Pinning for Good - How Nonprofits Can Use Pinterest to Raise Money, Create Awareness and Do Good
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Pinning for Good - How Nonprofits Can Use Pinterest to Raise Money, Create Awareness and Do Good

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In this free webinar you will learn how to use Pinterest to promote your cause, to gain a dedicated following and to raise more money. Topics to be covered include: Why your nonprofit needs to get......

In this free webinar you will learn how to use Pinterest to promote your cause, to gain a dedicated following and to raise more money. Topics to be covered include: Why your nonprofit needs to get on Pinterest, now; the difference between a personal Pinterest profile and a Company profile; examples of nonprofits are kicking butt on Pinterest and why; the nuts and bolts of viral pinning; the qualities of a highly re-pinnable image; ways to integrate your efforts on Pinterest with your other social media platforms.

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  • 1. Pinning for Good – How Nonprofits Can Use Pinterest to Raise Money, Create Awareness and Do Good Julia Campbell March 26, 2013A Service Of: Sponsored by:
  • 2. Protecting and Preserving the www.cjwconsulting.com Institutional Memories of Nonprofits Since 1993 (866) 598-0430 info@cjwconsulting.comA Service Of: Sponsored by:
  • 3. Affordable collaborative data management in the cloud.A Service Of: Sponsored by:
  • 4. Today’s Speaker Julia Campbell Principal and Foundation J Campbell Social MarketingAssisting with chat questions: Hosting:Jamie Maloney, Nonprofit Webinars Cheri J Weissman, CJW Consulting & Services, Inc.A Service Of: Sponsored by:
  • 5. Julia CampbellPresident/CEO of J Campbell Social Marketing http://www.jcsocialmarketing.com Nonprofit Webinars March 26, 2013#pinning4good @pinning4good
  • 6. Takeaways From Today Top 3 reasons why your nonprofit needs to be on Pinterest now How to link Pinterest with existing social media accounts and your website Best practices and concrete examples from nonprofits who are killing it on Pinterest A list of 102 Things to Pin on Pinterest Using Pinterest Secret Boards for collaboration #pinning4good @pinning4good
  • 7. What is it? “Pinterest is a tool for collecting and organizing things you love.” People use it to make wish lists, plan trips, organize events, start collections, interior decorating, plan projects #pinning4good @pinning4good
  • 8. Top 3 Reasons Why Your Nonprofit Needsto be Interested in Pinterest1) Pinterest is growing leaps and bounds.  Pinterest has almost caught up with Twitter in terms of adult U.S. Internet users (15% compared to Twitter’s 16%).  Pinterest has >25 million monthly unique visitors.  Nothing to sneeze at when you want more eyeballs on your cause and more donors to add to your database!  All statistics taken from the Pew Internet & American Life Project (PewInternet.org) #pinning4good @pinning4good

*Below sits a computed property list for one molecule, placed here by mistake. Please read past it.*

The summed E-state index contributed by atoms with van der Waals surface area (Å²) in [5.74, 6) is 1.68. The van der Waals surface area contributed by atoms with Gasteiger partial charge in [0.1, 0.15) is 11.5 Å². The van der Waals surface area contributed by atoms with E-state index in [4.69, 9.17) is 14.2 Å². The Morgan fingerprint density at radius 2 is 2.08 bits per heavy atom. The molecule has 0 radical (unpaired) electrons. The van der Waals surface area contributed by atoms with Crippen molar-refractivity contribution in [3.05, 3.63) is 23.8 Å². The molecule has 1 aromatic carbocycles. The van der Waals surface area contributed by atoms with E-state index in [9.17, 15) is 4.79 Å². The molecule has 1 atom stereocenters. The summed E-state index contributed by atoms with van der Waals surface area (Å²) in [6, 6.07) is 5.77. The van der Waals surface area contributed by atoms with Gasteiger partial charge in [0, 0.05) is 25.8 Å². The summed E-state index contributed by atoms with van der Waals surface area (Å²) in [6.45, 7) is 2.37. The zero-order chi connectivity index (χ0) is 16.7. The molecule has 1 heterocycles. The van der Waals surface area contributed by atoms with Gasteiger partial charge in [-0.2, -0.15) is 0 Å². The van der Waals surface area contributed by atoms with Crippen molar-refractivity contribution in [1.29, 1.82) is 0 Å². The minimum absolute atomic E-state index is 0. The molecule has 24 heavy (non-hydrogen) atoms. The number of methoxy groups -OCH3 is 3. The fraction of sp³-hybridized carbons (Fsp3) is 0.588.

• 9. Top 3 Reasons Why Your Nonprofit Needsto be Interested in Pinterest2) Pinterest is where women are, and women are givers to charity.  As a general trend, women make up more of the population on most social net working sites – but they make up 82% of active users on Pinterest.  And, according to numerous studies, women at virtually every income level are more likely to give to charity (in some cases, nearly twice as much).  And, when women give, they are more likely to give more and to be more loyal donors (think, donor retention). #pinning4good @pinning4good
  • 10. Top 3 Reasons Why Your Nonprofit Needsto be Interested in Pinterest3) Pinterest has a totally different culture than the other social networking sites.  Pinterest is aspirational, not of-the-moment.  It is also transactional, not relational like Facebook, Twitter.  What we pin reflects what we covet, what moves us, what we desire, who we want to be.  Pinterest works more like a Vision Board, rather than an off-the-cuff, in-the-moment statement of what we are eating or where we are hanging out. #pinning4good @pinning4good
  • 11. Top 3 Reasons Why Your Nonprofit Needsto be Interested in PinterestBONUS: Of all the social networks out there, Pinterest posts (called pins) last much longer!  Pinterest pins have a shelf life of over one week!  A tweet is 5-25 minutes; 80 minutes for a Facebook post.  People pin photos on Pinterest to share with friends, to collect and to save for later.  You can’t save Facebook posts or tweets. In this way, Pinterest is unlike every other social network. (Great for nonprofits and businesses!) #pinning4good @pinning4good
  • 12. Getting Started Pinterest Business Pages vs. Personal Profiles  New Pinterest TOS asks you to have a Business Page, if you are using it for work or promoting any type of commercial activity (including online fundraising).  You can convert your existing Personal Profile to a Business Page. Must convert entire Profile; can’t do individual boards unfortunately.  You can create a new one at business.pinterest.com #pinning4good @pinning4good
  • 13. Getting Started 3 main benefits of Business Pages  Account verification – that check box in the bio!  Access to special “Pin It” button and other widgets  First access to new upcoming features – like insights! #pinning4good @pinning4good
  • 14. Getting Started Add Pin It bookmarklet to your browser (Google Chrome, Mozilla) for easy pinning. Add “Pin It” buttons to each page of your website and to each blog post (they should all have images, right?)  http://about.pinterest.com/goodies/ Add a “Pin It” button to every single product if you have an online store or catalog (it’s amazing how few nonprofits do this). #pinning4good @pinning4good
  • 15. Get Found On Pinterest Strategically fill out the About Us section.  Use keywords, think of how people would search for you and your cause.  Verify your website.  Link to Facebook, Twitter – Go to Settings, Social Networks. NOTE: You cannot connect your Pinterest account to a Facebook Business Page. YET. #pinning4good @pinning4good